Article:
people Emma Watson addresses celebrity nude photo leak
PROMOTED VIDEO
Sport
footballFeaturing Bart Simpson
News
Katie Hopkins appearing on 'This Morning' after she purposefully put on 4 stone.
peopleKatie Hopkins breaks down in tears over weight gain challenge
Arts and Entertainment
Olivia Colman topped the list of the 30 most influential females in broadcasting
tv
News
Kelly Brook
peopleA spokesperson said the support group was 'extremely disappointed'
Life and Style
techIf those brochure kitchens look a little too perfect to be true, well, that’s probably because they are
Sport
Andy Murray celebrates a shot while playing Jo-Wilfried Tsonga
TennisWin sets up blockbuster US Open quarter-final against Djokovic
News
ebooksAn unforgettable anthology of contemporary reportage
Arts and Entertainment
Hare’s a riddle: Kit Williams with the treasure linked to Masquerade
booksRiddling trilogy could net you $3m
Arts and Entertainment
Alex Kapranos of Franz Ferdinand performs live
music Pro-independence show to take place four days before vote
News
news Video - hailed as 'most original' since Benedict Cumberbatch's
News
i100
Life and Style
The longer David Sedaris had his Fitbit, the further afield his walks took him through the West Sussex countryside
lifeDavid Sedaris: What I learnt from my fitness tracker about the world
Latest stories from i100
Have you tried new the Independent Digital Edition apps?
Independent Dating
and  

By clicking 'Search' you
are agreeing to our
Terms of Use.

iJobs Job Widget
iJobs Money & Business

Planning Manager (Training, Learning and Development) - London

£35000 - £38000 per annum + benefits: Ashdown Group: A highly successful, glob...

Business Anaylst

£60000 - £75000 per annum + BONUS + BENEFITS: Harrington Starr: Business Anal...

SQL Implementation Consultant (VB,C#, SQL, Java, Eclipse, integ

£40000 - £50000 per annum + benefits+bonus+package: Harrington Starr: SQL Impl...

Head of IT (Windows, Server, VMware, SAN, Fidessa, Equities)

£85000 per annum: Harrington Starr: Head of IT (Windows, Server, VMware, SAN, ...

Day In a Page

'I’ll tell you what I would not serve - lamb and potatoes': US ambassador hits out at stodgy British food served at diplomatic dinners

'I’ll tell you what I would not serve - lamb and potatoes'

US ambassador hits out at stodgy British food
Radio Times female powerlist: A 'revolution' in TV gender roles

A 'revolution' in TV gender roles

Inside the Radio Times female powerlist
Endgame: James Frey's literary treasure hunt

James Frey's literary treasure hunt

Riddling trilogy could net you $3m
Fitbit: Because the tingle feels so good

Fitbit: Because the tingle feels so good

What David Sedaris learnt about the world from his fitness tracker
Saudis risk new Muslim division with proposal to move Mohamed’s tomb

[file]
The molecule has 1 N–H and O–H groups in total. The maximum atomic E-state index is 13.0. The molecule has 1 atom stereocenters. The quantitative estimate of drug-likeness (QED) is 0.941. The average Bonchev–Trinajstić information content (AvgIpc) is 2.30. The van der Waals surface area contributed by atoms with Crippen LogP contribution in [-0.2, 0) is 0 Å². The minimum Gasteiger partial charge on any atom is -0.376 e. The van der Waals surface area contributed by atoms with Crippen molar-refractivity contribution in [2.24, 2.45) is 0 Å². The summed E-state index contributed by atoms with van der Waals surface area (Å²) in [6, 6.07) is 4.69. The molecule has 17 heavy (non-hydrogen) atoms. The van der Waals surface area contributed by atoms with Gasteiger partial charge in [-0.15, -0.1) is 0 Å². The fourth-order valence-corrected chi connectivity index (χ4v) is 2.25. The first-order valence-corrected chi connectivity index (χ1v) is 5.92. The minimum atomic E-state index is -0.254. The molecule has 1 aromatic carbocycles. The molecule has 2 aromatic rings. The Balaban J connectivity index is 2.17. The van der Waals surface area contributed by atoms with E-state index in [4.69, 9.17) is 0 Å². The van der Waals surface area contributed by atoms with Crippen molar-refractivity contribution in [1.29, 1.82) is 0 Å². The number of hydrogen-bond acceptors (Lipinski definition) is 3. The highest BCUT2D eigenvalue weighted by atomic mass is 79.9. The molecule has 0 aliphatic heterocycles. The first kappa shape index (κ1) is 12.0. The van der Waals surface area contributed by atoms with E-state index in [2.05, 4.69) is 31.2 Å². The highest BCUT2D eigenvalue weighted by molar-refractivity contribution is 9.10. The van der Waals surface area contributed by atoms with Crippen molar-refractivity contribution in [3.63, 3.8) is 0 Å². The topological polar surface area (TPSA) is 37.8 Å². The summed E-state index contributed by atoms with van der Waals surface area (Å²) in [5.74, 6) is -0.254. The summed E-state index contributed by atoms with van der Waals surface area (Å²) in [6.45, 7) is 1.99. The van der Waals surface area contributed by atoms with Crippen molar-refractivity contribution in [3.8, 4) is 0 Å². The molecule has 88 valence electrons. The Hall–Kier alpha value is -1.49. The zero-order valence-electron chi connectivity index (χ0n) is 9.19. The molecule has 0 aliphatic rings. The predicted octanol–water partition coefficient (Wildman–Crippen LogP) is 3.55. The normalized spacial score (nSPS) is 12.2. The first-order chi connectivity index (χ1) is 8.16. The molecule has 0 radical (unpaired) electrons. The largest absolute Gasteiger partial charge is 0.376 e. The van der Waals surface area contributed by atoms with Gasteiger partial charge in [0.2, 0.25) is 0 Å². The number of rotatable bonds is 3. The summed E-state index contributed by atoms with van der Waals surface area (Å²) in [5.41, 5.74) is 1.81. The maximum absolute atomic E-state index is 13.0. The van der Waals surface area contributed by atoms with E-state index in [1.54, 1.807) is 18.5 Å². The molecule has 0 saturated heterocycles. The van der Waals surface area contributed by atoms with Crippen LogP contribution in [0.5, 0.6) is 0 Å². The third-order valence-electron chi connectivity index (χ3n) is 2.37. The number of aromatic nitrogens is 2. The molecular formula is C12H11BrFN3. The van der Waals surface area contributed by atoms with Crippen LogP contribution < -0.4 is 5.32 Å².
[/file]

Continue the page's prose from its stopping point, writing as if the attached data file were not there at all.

Saudis risk new Muslim division with proposal to move Mohamed’s tomb

Second-holiest site in Islam attracts millions of pilgrims each year
Alexander Fury: The designer names to look for at fashion week this season

The big names to look for this fashion week

This week, designers begin to show their spring 2015 collections in New York
Will Self: 'I like Orwell's writing as much as the next talented mediocrity'

'I like Orwell's writing as much as the next talented mediocrity'

Will Self takes aim at Orwell's rules for writing plain English
Meet Afghanistan's middle-class paint-ballers

Meet Afghanistan's middle-class paint-ballers

Toy guns proving a popular diversion in a country flooded with the real thing
Al Pacino wows Venice

Al Pacino wows Venice

Ham among the brilliance as actor premieres two films at festival
Neil Lawson Baker interview: ‘I’ve gained so much from art. It’s only right to give something back’.

Neil Lawson Baker interview

‘I’ve gained so much from art. It’s only right to give something back’.
The other Mugabe who is lining up for the Zimbabwean presidency

The other Mugabe who is lining up for the Zimbabwean presidency

Wife of President Robert Mugabe appears to have her sights set on succeeding her husband
The model of a gadget launch: Cultivate an atmosphere of mystery and excitement to sell stuff people didn't realise they needed

The model for a gadget launch

Cultivate an atmosphere of mystery and excitement to sell stuff people didn't realise they needed
Alice Roberts: She's done pretty well, for a boffin without a beard

She's done pretty well, for a boffin without a beard

Alice Roberts talks about her new book on evolution - and why her early TV work drew flak from (mostly male) colleagues
Get well soon, Joan Rivers - an inspiration, whether she likes it or not

Get well soon, Joan Rivers

She is awful. But she's also wonderful, not in spite of but because of the fact she's forever saying appalling things, argues Ellen E Jones
Doctor Who Into the Dalek review: A classic sci-fi adventure with all the spectacle of a blockbuster

A fresh take on an old foe

Doctor Who Into the Dalek more than compensated for last week's nonsensical offering